The U.S. Court of Appeals for the Fifth Circuit (LA, MS, TX) has upheld a National Labor Relations Board (“NLRB”) finding that a nonunion trucking company’s confidentiality policy violates the National Labor Relations Act (“NLRA”).
The company required all of its employees to sign a confidentiality policy that prohibited the sharing, removal, and copying of “confidential information” without prior management approval. The policy defined “confidential information” with a long list of items including information related to “our financial information, including costs, prices” and “personnel information and documents.” The Board found that the policy was unlawful because employees could reasonably interpret it to prohibit discussing their salaries and wages with people outside the company, which is a right protected by the NLRA. The court agreed.
The NLRB and court noted that use of the words “financial information, including costs” necessarily included wages and that the policy failed to contain any indication that personnel cost information, like wages, was excluded. Furthermore, by specifically referencing “personnel information,” the company implicitly included wage information in the list of confidential information.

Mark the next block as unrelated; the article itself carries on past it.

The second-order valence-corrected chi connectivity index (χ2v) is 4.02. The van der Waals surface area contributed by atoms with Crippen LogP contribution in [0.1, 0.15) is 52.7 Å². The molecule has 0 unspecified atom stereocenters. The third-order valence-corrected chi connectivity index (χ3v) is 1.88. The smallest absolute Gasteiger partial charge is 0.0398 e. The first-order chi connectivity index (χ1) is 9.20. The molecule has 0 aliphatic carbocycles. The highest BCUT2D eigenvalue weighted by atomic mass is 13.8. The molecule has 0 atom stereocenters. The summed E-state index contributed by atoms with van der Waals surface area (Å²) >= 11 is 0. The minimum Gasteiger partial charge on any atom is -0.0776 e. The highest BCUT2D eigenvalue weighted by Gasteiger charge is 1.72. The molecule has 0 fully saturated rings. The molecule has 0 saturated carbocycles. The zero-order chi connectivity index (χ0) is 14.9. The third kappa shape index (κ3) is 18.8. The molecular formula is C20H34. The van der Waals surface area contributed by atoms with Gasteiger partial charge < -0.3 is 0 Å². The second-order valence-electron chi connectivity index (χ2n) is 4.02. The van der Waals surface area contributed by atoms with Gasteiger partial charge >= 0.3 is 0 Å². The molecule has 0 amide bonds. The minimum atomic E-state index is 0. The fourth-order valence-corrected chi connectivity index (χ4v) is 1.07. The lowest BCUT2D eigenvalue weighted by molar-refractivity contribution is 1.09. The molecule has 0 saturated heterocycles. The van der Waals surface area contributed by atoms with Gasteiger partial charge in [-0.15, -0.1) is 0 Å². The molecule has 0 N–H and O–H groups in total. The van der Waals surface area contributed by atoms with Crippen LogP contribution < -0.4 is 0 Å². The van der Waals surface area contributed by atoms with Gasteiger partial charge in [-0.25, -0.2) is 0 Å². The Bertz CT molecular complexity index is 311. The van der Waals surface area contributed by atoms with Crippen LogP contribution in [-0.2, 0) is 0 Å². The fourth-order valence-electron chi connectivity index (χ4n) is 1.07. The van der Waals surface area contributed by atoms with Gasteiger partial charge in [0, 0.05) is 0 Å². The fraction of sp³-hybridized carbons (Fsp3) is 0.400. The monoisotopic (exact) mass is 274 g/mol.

The court found unpersuasive company evidence that its employees did not in fact interpret the policy as restricting their rights to discuss wages. What matters is whether employees “would reasonably construe” the disputed language as restricting the exercise of their rights, said the court, not whether employees actually have construed the rule that way. Likewise, whether the rule is likely to have a chilling effect is determinative, not whether the employer has enforced the rule to restrict the exercise of employee rights.
The decision does not render all confidentiality policies unlawful. The court acknowledged that the company here was free to remove the unlawful provisions of its policy and redraft to maintain confidentiality of “employee-specific information like social security numbers, medical records, background criminal checks, drug tests, and other similar information.” AGC members with confidentiality policies covering nonexempt employees should review their policies in light of the decision and consult with their labor counsel as needed.
Flex Frac Logistics, LLC v. NLRB, Case No. 12-60752 (5th Cir., 3/24/14).